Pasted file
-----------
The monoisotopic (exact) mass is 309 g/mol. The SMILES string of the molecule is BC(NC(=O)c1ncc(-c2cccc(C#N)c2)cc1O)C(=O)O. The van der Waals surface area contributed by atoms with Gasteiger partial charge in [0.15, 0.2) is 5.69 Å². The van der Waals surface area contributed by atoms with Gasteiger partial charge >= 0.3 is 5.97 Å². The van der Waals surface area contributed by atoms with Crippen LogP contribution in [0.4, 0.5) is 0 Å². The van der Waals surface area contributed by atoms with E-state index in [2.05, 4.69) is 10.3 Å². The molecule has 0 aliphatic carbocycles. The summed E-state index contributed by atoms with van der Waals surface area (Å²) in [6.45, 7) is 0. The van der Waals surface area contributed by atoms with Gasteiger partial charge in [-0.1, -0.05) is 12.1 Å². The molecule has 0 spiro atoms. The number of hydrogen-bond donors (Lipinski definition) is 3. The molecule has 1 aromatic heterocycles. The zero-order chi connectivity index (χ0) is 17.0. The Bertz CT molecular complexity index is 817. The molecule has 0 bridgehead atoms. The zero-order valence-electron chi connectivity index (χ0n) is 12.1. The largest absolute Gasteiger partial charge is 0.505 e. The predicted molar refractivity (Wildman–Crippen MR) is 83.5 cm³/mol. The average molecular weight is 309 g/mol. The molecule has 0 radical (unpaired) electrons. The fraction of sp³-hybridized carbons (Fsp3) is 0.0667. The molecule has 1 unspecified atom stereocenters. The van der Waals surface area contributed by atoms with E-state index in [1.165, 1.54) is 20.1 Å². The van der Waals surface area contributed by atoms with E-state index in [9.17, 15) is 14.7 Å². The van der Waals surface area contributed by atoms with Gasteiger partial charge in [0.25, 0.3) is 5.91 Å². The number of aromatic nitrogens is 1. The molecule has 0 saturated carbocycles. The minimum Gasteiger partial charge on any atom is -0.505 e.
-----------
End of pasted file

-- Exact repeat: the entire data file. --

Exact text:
The monoisotopic (exact) mass is 309 g/mol. The SMILES string of the molecule is BC(NC(=O)c1ncc(-c2cccc(C#N)c2)cc1O)C(=O)O. The van der Waals surface area contributed by atoms with Gasteiger partial charge in [0.15, 0.2) is 5.69 Å². The van der Waals surface area contributed by atoms with Gasteiger partial charge >= 0.3 is 5.97 Å². The van der Waals surface area contributed by atoms with Crippen LogP contribution in [0.4, 0.5) is 0 Å². The van der Waals surface area contributed by atoms with E-state index in [2.05, 4.69) is 10.3 Å². The molecule has 0 aliphatic carbocycles. The summed E-state index contributed by atoms with van der Waals surface area (Å²) in [6.45, 7) is 0. The van der Waals surface area contributed by atoms with Gasteiger partial charge in [-0.1, -0.05) is 12.1 Å². The molecule has 0 spiro atoms. The number of hydrogen-bond donors (Lipinski definition) is 3. The molecule has 1 aromatic heterocycles. The zero-order chi connectivity index (χ0) is 17.0. The Bertz CT molecular complexity index is 817. The molecule has 0 bridgehead atoms. The zero-order valence-electron chi connectivity index (χ0n) is 12.1. The largest absolute Gasteiger partial charge is 0.505 e. The predicted molar refractivity (Wildman–Crippen MR) is 83.5 cm³/mol. The average molecular weight is 309 g/mol. The molecule has 0 radical (unpaired) electrons. The fraction of sp³-hybridized carbons (Fsp3) is 0.0667. The molecule has 1 unspecified atom stereocenters. The van der Waals surface area contributed by atoms with E-state index in [1.165, 1.54) is 20.1 Å². The van der Waals surface area contributed by atoms with E-state index in [9.17, 15) is 14.7 Å². The van der Waals surface area contributed by atoms with Gasteiger partial charge in [0.25, 0.3) is 5.91 Å². The number of aromatic nitrogens is 1. The molecule has 0 saturated carbocycles. The minimum Gasteiger partial charge on any atom is -0.505 e.